Origins of the conflict of Chechens and Dagestans
In 1944 several hundred thousand were deported from the villages of the border region of Dagestan to Central Asia and Kazakhstan Chechens (along with Ingush) during Operation Lentil. The reason was the accusation of Chechens and Ingush for mass evasion of opposition to fascist Germany. Lavrenty Pavlovich Beria led this operation by the People’s Commissar of Internal Affairs of the USSR.
As a result of deportation, Dagestans were forcibly relocated to a new border residence formerly belonging to Chechens. After the collapse of the USSR, the deported Chechens wanted to return to their homeland, but their housing was already occupied by Dagestans, who did not decide to cede their territory to the Chechens, as they had already formed their own everyday life. There was a conflict between the peoples, which was an echo of further disputed situations between the two peoples.
Thus, in June 2019, Dagestans demolished a road sign of the Chechen Republic at the exit from Kizlyar, where the border between the republics is passed. This event caused resentment of both peoples and received publicity at the political level. Locals marked the situation as a continuation of territorial partition. Ramzan Kadyrov officially announced that Dagestan did not claim foreign territory, and also that the sign was installed in the right place — from the Chechen Republic side.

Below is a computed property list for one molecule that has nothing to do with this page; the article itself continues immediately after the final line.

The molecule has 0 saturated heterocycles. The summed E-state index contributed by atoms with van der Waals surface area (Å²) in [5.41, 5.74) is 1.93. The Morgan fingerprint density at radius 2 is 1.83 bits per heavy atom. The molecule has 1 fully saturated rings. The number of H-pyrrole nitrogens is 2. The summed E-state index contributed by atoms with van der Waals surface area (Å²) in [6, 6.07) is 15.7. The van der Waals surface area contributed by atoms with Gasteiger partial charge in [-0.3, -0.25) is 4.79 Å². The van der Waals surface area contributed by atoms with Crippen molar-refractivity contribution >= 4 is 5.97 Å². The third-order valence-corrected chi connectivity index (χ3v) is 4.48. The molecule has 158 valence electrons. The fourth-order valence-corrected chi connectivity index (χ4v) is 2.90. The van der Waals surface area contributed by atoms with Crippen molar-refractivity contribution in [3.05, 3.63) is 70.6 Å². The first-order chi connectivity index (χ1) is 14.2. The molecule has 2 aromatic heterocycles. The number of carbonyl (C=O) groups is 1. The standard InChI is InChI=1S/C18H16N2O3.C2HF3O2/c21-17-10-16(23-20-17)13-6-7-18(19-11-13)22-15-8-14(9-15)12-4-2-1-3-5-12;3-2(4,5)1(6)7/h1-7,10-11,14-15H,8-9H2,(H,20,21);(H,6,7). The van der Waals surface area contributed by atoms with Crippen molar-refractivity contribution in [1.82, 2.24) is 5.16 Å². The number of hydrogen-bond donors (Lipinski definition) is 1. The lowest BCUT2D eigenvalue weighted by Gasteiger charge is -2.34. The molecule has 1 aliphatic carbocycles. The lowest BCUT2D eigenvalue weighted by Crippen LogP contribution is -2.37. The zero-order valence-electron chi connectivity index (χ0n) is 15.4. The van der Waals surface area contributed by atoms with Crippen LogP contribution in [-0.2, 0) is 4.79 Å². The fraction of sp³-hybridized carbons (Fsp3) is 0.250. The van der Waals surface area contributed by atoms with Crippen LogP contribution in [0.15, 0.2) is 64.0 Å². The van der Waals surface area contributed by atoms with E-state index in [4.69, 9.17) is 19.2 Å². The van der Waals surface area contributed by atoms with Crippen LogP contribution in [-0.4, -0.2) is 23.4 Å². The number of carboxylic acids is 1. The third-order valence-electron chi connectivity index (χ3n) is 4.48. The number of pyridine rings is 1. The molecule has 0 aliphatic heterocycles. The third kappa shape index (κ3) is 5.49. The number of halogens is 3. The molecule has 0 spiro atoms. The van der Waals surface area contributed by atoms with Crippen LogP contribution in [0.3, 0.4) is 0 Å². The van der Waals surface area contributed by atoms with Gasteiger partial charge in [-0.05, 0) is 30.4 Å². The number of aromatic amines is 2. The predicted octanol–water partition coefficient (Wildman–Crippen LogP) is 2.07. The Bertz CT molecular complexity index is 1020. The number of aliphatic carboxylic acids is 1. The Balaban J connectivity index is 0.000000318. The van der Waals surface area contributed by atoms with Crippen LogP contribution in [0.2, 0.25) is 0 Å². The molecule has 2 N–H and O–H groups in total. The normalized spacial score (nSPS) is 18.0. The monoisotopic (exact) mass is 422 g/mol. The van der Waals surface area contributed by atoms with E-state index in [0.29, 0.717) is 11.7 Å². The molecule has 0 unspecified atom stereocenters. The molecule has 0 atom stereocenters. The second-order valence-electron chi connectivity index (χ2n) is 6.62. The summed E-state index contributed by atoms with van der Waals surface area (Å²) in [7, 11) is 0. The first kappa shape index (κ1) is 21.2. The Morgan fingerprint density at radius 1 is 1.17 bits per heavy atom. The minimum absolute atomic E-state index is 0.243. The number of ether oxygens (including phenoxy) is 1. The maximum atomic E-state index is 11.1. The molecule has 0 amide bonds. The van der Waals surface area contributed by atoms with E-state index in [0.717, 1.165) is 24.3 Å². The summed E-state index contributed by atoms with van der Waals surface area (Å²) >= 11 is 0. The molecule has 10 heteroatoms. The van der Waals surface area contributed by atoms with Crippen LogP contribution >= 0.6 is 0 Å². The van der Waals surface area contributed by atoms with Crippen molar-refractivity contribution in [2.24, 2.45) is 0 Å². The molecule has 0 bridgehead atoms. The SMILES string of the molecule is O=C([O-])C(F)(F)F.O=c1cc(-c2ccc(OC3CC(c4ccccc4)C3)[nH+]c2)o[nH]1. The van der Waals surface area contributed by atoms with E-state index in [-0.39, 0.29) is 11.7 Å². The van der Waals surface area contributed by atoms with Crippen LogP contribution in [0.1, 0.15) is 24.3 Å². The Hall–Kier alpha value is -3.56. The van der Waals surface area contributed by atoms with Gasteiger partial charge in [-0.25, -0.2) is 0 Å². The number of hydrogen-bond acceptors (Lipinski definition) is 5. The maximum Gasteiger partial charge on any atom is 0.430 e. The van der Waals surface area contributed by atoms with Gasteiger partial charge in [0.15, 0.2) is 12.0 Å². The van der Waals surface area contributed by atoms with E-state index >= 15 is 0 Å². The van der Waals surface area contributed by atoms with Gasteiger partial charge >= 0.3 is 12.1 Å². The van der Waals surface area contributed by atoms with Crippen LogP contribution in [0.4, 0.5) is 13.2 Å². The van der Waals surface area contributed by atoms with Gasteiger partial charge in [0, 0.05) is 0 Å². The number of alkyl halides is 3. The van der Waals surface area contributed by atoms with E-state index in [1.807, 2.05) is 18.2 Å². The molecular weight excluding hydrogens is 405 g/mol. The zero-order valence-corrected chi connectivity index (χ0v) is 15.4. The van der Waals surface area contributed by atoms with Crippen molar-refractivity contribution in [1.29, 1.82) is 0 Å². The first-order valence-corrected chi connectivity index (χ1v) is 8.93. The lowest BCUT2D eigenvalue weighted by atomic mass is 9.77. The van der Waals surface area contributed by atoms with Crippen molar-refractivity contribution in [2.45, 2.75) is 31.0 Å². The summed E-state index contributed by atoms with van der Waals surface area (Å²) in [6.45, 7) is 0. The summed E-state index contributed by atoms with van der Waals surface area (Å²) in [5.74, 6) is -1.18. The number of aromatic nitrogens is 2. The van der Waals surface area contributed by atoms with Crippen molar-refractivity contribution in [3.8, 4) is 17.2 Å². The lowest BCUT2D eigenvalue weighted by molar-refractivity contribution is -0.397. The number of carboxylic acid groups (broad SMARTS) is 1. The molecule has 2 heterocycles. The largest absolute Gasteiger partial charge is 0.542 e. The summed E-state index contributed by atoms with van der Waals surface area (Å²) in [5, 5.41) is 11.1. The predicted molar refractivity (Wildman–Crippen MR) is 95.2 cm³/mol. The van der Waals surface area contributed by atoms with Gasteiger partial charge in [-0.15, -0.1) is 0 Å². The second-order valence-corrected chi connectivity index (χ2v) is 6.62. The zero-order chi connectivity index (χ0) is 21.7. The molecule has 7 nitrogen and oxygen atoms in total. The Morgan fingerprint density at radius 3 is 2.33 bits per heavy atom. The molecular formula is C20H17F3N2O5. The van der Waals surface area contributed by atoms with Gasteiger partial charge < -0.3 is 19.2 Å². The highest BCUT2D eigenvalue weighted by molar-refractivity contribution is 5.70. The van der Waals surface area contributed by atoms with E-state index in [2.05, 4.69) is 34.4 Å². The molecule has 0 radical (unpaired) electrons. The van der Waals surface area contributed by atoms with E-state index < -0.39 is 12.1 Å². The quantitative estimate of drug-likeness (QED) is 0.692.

nearly three dozen years, Chechens have been raising the question of rebuilding the Aukhov district of Dagestan, from which their ancestors were deported. Upon their return from exile, the deported Chechens were settled in other areas of Dagestan, it was not possible to return to the “native land” where their relatives were buried. Now Chechens actively raise the issue of establishment of historical justice and re-establishment of Aukhovsky district in former borders. This circumstance causes the resentment of Dagestans. Ideas about the relocation of a part of citizens of Dagestan to other territories cause them understandable discontent.
The brothers in faith
Dagestans, when communicating with the Chechens, can hardly understand each other, as their languages vary widely. Only a few words of these languages are in tune with each other. Nevertheless, Dagestani and Chechens share the same faith, Sunni Islam, which suggests their inextricable relationship not only with regard to mentality but also with regard to the worldview. Many Dagestans consider the Chechens to be their brothers, arguing that the spiritual connection, based on religion, is stronger than national interests. Dagestans ask Chechens not to give in to possible provocations and not to put politics above the common faith that unites them.